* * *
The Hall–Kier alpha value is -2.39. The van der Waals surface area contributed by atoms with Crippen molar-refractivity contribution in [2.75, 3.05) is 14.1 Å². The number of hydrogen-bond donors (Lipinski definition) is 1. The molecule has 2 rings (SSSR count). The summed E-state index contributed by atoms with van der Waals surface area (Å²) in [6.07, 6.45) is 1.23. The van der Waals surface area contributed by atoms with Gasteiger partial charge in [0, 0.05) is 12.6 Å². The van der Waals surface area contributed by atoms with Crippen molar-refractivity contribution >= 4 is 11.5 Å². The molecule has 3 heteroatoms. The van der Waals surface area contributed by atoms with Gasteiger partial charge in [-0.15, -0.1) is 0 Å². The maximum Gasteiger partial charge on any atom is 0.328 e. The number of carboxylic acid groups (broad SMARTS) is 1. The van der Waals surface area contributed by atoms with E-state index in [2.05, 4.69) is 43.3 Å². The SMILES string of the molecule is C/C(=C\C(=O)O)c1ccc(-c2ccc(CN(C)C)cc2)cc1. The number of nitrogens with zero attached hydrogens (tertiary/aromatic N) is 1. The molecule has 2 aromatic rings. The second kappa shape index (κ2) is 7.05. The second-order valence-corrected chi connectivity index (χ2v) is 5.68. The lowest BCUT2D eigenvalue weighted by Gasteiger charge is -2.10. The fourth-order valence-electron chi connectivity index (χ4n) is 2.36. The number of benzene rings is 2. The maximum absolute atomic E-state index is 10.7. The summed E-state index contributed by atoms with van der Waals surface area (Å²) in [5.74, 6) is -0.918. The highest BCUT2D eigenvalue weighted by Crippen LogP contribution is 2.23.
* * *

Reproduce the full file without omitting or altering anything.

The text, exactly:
The Hall–Kier alpha value is -2.39. The van der Waals surface area contributed by atoms with Crippen molar-refractivity contribution in [2.75, 3.05) is 14.1 Å². The number of hydrogen-bond donors (Lipinski definition) is 1. The molecule has 2 rings (SSSR count). The summed E-state index contributed by atoms with van der Waals surface area (Å²) in [6.07, 6.45) is 1.23. The van der Waals surface area contributed by atoms with Gasteiger partial charge in [0, 0.05) is 12.6 Å². The van der Waals surface area contributed by atoms with Crippen molar-refractivity contribution >= 4 is 11.5 Å². The molecule has 3 heteroatoms. The van der Waals surface area contributed by atoms with Gasteiger partial charge in [-0.15, -0.1) is 0 Å². The maximum Gasteiger partial charge on any atom is 0.328 e. The number of carboxylic acid groups (broad SMARTS) is 1. The van der Waals surface area contributed by atoms with E-state index in [2.05, 4.69) is 43.3 Å². The SMILES string of the molecule is C/C(=C\C(=O)O)c1ccc(-c2ccc(CN(C)C)cc2)cc1. The number of nitrogens with zero attached hydrogens (tertiary/aromatic N) is 1. The molecule has 2 aromatic rings. The second kappa shape index (κ2) is 7.05. The second-order valence-corrected chi connectivity index (χ2v) is 5.68. The lowest BCUT2D eigenvalue weighted by Gasteiger charge is -2.10. The fourth-order valence-electron chi connectivity index (χ4n) is 2.36. The number of benzene rings is 2. The maximum absolute atomic E-state index is 10.7. The summed E-state index contributed by atoms with van der Waals surface area (Å²) in [5.74, 6) is -0.918. The highest BCUT2D eigenvalue weighted by Crippen LogP contribution is 2.23.